Has anyone else noticed all the recommendations for city folks to move to the country? Every day on the radio someone is discussing it.
I’ve heard politicians talking about upgrading the ‘rural resettlement‘ policy and other such schemes. (The rural resettlement policy encourages city dwellers to consider moving to the country).
I guess as we come to the end of the year, and people start thinking of the New Year, and new beginnings, it is a good time to consider, ponder and reflect.
So I thought I’d share some of our learnings over the past 11 years:
- Transport costs…. no matter what your ‘food bill’ is in the city, no matter how high it is, trust me your transport costs in the country will be your biggest bill. Despite the fact that diesel and petrol do tend to be slightly cheaper in the country, the distances involved in doing everything make it your biggest cost. A 40 minute commute to work will cost you (depending on your car, etc) in and around €80/€90 a week. Your repair bills will also probably be higher…. country roads are appalling. You will learn to plan your journeys but even so be warned.
- Public Transport…. while on the subject of transport costs….. forget about public transport when you live in rural Ireland. There is none, zilch, nada. You are left to your own devices. If you have children you will be doing an AWFUL LOT of ferrying them about to games, school, etc. And possibly sitting about too, because it is not worth your while to go home to come back to collect them!
- Supermarket shopping…. now this one may come as a surprise… be prepared to spend longer in the supermarket. Why? Well, you will meet people you know and you’ll have to stop and have a chat. Even if you don’t know people, strangers will talk to you, you’ll have a conversation with the folks at the check-out …. so add at least an extra 30 to 40 minutes to your normal weekly shop.
- County borders…. they are critical! Believe me once you get to height of summer and county finals, etc., even though you just live 2 miles inside the border of whatever county, it is of critical importance. Brush up on your GAA knowledge!
- Death Notices….if you’ve lived in the city all your life, the first time you hear the Death Notices… you will probably balk. Every local and regional radio station pauses after the news, the newsreader puts on a very serious tone, and reads the list of local Death Notices. It always astounds city visitors! Funeral attending is also a very big part of the ‘social’ aspect of rural life.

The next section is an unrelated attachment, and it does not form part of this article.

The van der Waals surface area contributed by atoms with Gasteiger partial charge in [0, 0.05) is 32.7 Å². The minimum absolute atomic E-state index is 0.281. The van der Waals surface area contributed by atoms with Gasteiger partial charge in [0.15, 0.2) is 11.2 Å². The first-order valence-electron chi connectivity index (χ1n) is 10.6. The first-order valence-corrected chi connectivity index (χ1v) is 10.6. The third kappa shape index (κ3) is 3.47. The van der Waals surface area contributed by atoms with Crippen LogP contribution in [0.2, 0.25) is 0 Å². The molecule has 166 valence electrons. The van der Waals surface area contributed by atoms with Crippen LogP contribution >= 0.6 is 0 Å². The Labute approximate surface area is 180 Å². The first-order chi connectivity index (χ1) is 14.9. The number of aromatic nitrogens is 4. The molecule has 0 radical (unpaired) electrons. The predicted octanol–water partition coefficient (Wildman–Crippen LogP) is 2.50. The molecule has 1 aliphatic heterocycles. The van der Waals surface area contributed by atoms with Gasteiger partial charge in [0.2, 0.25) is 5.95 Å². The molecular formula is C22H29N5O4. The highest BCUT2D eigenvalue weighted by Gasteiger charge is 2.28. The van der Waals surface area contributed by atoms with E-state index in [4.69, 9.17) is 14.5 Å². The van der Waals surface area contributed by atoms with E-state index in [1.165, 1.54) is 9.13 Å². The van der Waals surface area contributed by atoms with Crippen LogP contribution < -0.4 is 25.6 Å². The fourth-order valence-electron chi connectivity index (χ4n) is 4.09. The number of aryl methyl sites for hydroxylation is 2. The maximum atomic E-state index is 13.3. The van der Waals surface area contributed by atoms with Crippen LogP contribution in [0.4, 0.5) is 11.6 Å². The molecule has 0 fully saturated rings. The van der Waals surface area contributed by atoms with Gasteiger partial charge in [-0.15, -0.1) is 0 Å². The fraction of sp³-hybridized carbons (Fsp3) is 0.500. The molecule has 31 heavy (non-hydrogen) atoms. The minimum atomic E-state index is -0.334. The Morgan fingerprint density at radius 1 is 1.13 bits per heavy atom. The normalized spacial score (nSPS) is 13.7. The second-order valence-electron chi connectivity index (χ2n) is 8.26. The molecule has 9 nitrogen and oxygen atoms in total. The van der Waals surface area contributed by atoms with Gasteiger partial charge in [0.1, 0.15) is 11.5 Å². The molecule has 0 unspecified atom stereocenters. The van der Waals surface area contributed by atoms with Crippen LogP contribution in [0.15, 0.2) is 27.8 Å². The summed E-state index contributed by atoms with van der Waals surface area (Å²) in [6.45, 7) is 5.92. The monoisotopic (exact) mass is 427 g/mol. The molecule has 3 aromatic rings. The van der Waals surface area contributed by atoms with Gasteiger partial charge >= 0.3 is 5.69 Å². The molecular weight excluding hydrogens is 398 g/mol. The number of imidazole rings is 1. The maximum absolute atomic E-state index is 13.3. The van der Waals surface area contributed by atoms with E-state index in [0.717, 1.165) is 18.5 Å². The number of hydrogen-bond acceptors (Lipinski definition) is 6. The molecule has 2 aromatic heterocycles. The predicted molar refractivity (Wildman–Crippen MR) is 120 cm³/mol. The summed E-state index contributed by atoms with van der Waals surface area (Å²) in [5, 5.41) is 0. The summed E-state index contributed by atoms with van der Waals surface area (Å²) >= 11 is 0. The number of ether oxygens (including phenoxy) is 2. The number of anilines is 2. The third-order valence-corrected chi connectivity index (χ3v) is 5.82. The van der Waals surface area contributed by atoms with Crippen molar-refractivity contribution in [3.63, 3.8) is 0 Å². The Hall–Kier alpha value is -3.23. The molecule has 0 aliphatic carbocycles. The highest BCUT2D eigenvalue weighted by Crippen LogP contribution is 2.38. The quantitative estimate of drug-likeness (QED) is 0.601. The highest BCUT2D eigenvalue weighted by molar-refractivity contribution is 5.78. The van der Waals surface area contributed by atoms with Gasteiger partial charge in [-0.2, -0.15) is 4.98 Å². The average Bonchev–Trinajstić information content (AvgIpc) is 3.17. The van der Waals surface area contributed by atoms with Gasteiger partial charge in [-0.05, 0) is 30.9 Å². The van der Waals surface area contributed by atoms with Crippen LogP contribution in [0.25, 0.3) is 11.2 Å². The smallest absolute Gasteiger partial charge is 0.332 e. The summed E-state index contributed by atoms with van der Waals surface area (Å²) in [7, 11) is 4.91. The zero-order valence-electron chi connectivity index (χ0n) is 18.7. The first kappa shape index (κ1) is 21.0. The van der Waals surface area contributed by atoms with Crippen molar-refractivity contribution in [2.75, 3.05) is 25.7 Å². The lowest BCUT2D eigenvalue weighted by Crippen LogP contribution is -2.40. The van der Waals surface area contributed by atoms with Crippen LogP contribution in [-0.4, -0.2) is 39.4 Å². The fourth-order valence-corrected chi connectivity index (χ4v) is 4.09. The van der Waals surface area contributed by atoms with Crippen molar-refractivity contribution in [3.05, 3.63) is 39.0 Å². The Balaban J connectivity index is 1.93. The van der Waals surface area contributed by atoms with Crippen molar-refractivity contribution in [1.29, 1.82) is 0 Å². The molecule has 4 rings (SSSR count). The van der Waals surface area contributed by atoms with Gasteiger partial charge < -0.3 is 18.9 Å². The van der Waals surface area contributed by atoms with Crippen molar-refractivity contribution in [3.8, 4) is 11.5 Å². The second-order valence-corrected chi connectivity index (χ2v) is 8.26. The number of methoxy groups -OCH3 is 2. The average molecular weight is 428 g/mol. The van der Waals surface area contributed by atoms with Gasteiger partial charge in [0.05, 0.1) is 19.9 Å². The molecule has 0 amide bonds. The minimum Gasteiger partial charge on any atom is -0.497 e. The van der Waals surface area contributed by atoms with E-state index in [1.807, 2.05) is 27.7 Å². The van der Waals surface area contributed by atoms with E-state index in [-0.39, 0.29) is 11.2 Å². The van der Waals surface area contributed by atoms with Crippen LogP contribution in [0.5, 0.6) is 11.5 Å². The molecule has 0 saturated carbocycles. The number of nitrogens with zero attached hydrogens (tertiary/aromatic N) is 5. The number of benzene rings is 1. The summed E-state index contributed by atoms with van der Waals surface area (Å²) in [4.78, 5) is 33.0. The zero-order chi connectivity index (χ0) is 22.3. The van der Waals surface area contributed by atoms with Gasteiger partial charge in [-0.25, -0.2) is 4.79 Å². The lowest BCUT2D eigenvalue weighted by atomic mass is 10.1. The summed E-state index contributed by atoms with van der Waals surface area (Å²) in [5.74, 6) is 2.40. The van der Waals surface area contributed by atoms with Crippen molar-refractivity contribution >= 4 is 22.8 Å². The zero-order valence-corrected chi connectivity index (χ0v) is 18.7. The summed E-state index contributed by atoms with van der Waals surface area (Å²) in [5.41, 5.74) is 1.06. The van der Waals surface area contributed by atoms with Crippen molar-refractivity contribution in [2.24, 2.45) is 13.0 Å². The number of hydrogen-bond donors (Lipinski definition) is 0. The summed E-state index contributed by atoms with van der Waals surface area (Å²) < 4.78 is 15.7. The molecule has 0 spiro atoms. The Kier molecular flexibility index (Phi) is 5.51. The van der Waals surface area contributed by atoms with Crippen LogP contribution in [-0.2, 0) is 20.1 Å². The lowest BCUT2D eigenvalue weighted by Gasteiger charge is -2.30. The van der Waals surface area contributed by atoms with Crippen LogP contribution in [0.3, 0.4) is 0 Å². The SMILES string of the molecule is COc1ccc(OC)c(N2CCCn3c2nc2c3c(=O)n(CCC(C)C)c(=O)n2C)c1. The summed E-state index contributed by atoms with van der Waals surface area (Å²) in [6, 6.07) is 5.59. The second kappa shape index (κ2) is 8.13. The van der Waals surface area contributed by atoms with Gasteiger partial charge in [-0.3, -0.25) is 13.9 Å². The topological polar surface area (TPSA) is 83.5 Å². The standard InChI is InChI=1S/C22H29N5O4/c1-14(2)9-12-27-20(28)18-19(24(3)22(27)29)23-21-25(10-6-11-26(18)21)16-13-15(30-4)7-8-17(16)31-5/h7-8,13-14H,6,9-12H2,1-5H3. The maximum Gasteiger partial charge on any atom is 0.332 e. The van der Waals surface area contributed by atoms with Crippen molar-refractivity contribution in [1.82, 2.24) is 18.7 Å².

- Broadband….. a thorny issue. We are quite lucky with our coverage. Our speeds drop once the kids come home from school, and that’s about the worst we experience. However, our neighbour, across the road, and technically closer to the telephone exchange has very very dodgy coverage. Ask the ‘soon to be new neighbours’ about broadband issues, especially if you are hoping to run a business from home that relies on internet access.
- Turbary Rights… this was something we didn’t learn about until years after we moved. So with the benefit of our hindsight, I am advising you to get your solicitor to check it out. Being able to cut and harvest your own turf/fuel is a nice little bonus, and traditionally most rural houses had a patch of bog to claim as their own.
- Church-going…. now here you need to forget about any ‘religious’ angle. Going to church in the country is all about being social. Yes, of course, there are those that attend for their believes, but trust me most just go to meet with the neighbours, and catch up with what is going on in the ‘parish’.
- Nights out…. we still haven’t got used to this aspect of country life. People do not go out until 10.30 p.m. at the earliest! I’m just not good at this. By 10.30 p.m. any night of the week I am ready for bed!
- Power Cuts…. we get lots of power cuts. They are just part of our life. So my advice would be consider dual cooking and heating options. Our oven is both gas and electric, and we have a stove that can be lit when the central heating can’t be operated. Be prepared.
- Cooking…. you will become so adept at changing recipes because you cannot get whatever mighty ingredient is recommended. While the availability of unusual things has become better, I still struggle to get lemongrass for instance. So visiting city dwellers always bring me a supply! Also when it means a 10/12 mile journey for something simple – and harking back to no. 1 above – you start to get inventive.
- Dining out…. this is the thing I miss most about city living. In rural Ireland lots of places don’t open during the week, and because of the distances involved in getting there, impromptu dining out is a thing of the past. If you don’t feel like cooking on a Monday evening???? Better just go root about in the freezer and see if there’s something pre-cooked in there that will take very little effort.
So those are my thoughts for you to ponder.
Even though we love our life in rural Ireland, I don’t think it is for everyone.
If you’ve got children integrating into your new neighbourhood will be easier. If you’ve not got school-going children, it will be up to you to join clubs, groups, associations. Trust me there are plenty, and everyone is generally very welcoming. They are especially welcoming if they know you plan to live in the community, and not just come for the weekend!
I’m sure these thoughts will probably apply no matter what country you live in.
Has anyone else got any tips?
Is anyone thinking of uprooting and moving to the country?